President Barack Obama said Wednesday that the government will expand job-training and apprenticeship programs with a $600 million effort to equip workers with the skills sought by employers.
Obama said the U.S. risks losing ground to economic competitors such as China and India unless it trains more workers in fields including advanced manufacturing, information technology and health care.
“It's never been more important to make sure our folks are trained for the jobs that are there and for the jobs of the future,” Obama said at the Community College of Allegheny County West Hills Center in Oakdale, Pa., southwest of Pittsburgh.
While the unemployment rate is declining and the economy is rebounding from the recession, “a lot of people don't feel that progress in their lives yet,” Obama said.
There are signs that the world's largest economy is accelerating, with Federal Reserve data showing Wednesday that industrial production rose more than forecast and other recent data indicating stronger retail sales and employment.
The labor market has been improving in many metropolitan areas across. The unemployment rate in the Pittsburgh area is 6.3 percent, according to the U.S. Bureau of Labor Statistics, compared with the statewide average of 6.2 percent and the national rate of 6.7 percent.
The first initiative is a $500 million competitive grant program for community colleges that are linked with businesses to teach the specific skills needed for open jobs.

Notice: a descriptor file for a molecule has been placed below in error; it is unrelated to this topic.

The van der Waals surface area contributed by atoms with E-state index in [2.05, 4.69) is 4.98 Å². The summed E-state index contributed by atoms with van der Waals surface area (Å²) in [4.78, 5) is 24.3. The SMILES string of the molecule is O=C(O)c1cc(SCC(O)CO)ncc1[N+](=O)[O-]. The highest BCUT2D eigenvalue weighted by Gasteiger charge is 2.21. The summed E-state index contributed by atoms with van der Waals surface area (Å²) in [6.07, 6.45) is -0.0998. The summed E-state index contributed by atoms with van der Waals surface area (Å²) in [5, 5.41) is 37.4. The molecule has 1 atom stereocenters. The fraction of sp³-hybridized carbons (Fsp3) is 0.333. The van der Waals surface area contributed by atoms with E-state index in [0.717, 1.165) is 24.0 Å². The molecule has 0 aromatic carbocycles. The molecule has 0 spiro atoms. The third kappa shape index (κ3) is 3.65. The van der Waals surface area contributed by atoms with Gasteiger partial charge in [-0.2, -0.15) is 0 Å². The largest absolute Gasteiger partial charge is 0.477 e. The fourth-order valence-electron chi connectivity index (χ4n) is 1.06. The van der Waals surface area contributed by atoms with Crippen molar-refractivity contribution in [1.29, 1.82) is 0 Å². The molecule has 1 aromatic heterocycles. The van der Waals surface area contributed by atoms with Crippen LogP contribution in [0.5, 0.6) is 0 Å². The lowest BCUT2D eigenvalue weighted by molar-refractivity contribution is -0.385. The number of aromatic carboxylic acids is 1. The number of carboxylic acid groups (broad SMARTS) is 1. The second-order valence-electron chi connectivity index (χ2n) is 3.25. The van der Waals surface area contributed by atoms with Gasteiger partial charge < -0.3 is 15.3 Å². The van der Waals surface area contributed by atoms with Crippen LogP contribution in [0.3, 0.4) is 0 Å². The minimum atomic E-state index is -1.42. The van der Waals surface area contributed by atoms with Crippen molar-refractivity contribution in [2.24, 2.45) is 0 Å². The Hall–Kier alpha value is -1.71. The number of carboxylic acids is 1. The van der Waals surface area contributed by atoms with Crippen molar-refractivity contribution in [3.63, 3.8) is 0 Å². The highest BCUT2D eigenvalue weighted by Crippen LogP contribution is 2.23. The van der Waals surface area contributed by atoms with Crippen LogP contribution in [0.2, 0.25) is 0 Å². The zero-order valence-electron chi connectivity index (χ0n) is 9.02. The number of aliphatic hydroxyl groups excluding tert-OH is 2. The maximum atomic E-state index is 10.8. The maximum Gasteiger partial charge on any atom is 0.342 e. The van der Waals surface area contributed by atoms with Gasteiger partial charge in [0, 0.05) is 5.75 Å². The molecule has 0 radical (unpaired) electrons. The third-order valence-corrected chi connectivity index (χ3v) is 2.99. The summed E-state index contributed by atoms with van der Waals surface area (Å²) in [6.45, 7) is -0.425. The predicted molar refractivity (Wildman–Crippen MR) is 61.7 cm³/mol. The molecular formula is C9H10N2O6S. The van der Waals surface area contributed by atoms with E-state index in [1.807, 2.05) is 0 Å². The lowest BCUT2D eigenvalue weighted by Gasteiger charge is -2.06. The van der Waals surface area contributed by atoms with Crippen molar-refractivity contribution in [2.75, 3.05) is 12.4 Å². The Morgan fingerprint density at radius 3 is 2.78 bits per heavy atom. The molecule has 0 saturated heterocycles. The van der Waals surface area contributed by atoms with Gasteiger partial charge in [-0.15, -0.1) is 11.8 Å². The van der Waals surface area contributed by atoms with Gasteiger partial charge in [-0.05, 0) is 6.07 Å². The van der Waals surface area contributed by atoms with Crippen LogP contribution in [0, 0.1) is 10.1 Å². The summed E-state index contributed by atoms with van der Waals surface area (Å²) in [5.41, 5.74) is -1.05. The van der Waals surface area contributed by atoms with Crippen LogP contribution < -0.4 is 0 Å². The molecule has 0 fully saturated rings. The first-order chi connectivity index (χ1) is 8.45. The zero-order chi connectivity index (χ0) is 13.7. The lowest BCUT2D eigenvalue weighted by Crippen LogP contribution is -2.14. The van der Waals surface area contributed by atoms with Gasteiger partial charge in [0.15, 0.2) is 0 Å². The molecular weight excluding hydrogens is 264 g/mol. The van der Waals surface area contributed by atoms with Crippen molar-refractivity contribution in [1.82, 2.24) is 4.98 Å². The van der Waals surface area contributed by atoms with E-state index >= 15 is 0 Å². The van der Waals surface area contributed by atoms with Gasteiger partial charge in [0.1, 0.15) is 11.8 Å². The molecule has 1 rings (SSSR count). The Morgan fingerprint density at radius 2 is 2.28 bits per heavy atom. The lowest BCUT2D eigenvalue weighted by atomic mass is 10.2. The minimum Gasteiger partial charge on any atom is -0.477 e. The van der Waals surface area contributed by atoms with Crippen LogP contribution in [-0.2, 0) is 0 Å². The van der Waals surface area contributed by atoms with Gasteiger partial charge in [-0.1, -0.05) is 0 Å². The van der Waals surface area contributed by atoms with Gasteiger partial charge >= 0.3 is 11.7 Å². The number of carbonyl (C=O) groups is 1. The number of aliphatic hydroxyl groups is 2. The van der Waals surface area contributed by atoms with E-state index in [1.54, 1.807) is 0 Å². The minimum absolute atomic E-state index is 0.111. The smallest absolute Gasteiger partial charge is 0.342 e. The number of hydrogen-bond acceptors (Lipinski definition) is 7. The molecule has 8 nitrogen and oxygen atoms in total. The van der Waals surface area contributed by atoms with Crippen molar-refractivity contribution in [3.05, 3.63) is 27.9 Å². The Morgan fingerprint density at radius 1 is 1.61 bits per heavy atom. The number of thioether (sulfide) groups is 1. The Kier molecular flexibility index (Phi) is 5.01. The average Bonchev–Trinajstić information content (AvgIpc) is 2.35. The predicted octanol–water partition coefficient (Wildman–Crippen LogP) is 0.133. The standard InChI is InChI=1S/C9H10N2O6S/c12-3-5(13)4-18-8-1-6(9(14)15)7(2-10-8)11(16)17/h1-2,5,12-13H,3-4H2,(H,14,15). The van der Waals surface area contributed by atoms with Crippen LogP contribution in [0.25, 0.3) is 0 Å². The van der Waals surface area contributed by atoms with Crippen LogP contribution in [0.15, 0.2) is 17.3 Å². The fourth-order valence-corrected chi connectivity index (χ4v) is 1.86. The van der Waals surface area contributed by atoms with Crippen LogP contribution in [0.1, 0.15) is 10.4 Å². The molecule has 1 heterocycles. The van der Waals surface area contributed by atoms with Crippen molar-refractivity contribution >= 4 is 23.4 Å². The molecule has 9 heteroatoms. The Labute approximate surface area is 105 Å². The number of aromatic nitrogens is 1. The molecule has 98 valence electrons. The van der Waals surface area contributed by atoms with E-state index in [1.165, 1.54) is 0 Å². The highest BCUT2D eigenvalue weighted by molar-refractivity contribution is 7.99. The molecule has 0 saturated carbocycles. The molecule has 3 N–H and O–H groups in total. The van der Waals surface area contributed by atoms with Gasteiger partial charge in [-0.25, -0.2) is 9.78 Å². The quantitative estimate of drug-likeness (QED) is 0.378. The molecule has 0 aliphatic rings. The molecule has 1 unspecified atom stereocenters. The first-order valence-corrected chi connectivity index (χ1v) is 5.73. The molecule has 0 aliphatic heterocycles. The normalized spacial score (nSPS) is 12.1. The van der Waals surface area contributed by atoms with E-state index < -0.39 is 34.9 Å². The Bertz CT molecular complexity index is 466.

The second is a $100 million apprenticeship program, in which businesses, unions, community colleges or nonprofit organizations would form partnerships to teach skills for hard- to-fill jobs, such as information technology, high-tech services, health-care and advanced manufacturing.
Commerce Secretary Penny Pritzker said the training and apprenticeships will be built on cooperation with businesses that “define the skill sets they need.”
The goal is to ensure participants get “portable, stackable credentials” that will be recognized by companies across the country.
The initiative is a follow-up to Obama's State of the Union address in January, in which he directed Vice President Joe Biden, who joined him Wednesday, to review federal programs to make sure they “train Americans with the skills employers need, and match them to good jobs that need to be filled right now.”